These example sentences are selected automatically from various online news sources to reflect current usage of the word 'embarrass.' Views expressed in the examples do not represent the opinion of Merriam-Webster or its editors. Send us feedback.

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First Known Use of embarrass

1578, in the meaning defined at transitive sense 2a

History and Etymology for embarrass

French embarrasser, from Spanish embarazar, from Portuguese embaraçar, from em- (from Latin in-) + baraça noose

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Time Traveler for embarrass

Time Traveler

The first known use of embarrass was in 1578

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Dictionary Entries Near embarrass

embarras de richesses

embarrass

embarrassed

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Statistics for embarrass

Last Updated

29 Nov 2021

Cite this Entry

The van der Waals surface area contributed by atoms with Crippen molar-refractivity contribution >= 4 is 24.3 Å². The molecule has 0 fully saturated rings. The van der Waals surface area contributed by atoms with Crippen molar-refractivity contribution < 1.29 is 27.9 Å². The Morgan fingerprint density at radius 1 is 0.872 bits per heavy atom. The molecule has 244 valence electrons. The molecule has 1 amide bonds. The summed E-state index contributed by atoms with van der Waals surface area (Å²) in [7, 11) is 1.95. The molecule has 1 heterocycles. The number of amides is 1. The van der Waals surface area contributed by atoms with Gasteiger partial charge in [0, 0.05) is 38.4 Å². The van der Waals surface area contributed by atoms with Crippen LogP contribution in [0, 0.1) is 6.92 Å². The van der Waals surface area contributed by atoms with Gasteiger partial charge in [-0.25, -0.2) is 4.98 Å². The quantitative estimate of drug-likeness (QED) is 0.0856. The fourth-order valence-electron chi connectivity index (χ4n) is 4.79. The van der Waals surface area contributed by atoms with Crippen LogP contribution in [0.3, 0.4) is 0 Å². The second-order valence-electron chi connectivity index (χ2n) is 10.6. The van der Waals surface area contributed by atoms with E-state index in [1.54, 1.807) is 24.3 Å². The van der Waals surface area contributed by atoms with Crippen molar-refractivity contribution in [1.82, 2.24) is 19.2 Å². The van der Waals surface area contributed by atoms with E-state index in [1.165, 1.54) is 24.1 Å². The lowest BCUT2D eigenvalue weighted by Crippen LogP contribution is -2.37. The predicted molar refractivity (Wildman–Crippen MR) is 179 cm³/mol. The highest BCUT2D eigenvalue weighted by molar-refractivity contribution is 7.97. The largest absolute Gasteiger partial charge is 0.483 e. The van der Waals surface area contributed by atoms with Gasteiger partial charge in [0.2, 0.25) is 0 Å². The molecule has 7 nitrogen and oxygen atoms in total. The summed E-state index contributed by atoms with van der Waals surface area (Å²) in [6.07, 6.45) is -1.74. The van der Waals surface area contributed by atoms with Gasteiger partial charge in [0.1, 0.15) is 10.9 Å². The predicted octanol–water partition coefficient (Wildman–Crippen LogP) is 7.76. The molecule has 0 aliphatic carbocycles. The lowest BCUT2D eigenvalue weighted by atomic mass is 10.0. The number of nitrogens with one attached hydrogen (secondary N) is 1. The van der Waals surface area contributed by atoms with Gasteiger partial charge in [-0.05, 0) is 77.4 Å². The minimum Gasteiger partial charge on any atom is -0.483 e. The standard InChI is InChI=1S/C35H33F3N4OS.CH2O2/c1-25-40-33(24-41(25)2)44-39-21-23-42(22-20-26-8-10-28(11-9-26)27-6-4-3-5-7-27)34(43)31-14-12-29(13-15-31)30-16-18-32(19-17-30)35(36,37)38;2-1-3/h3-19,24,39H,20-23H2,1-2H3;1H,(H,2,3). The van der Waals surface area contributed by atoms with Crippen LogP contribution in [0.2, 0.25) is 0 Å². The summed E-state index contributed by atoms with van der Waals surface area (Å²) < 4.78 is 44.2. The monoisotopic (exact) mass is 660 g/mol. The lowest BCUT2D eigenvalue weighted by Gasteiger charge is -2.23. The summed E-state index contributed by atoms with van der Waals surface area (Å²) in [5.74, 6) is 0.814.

“Embarrass.” Merriam-Webster.com Dictionary, Merriam-Webster, https://www.merriam-webster.com/dictionary/embarrass. Accessed 30 Nov. 2021.

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More Definitions for embarrass

embarrass

verb

English Language Learners Definition of embarrass

: to make (someone) feel confused and foolish in front of other people
: to make (a person, group, government, etc.) look foolish in public

embarrass

verb
em·​bar·​rass | \ im-ˈber-əs How to pronounce embarrass (audio) \
embarrassed; embarrassing

Kids Definition of embarrass

: to cause to feel confused and foolish in front of other people Having to dismount to turn the bicycle around was embarrassing— Beverly Cleary, Ramona Quimby, Age 8

embarrass

transitive verb
em·​bar·​rass | \ im-ˈbar-əs How to pronounce embarrass (audio) \

Medical Definition of embarrass

: to impair the activity of (a bodily function) or the function of (a bodily part) digestion embarrassed by overeating

More from Merriam-Webster on embarrass

Nglish: Translation of embarrass for Spanish Speakers

Britannica English: Translation of embarrass for Arabic Speakers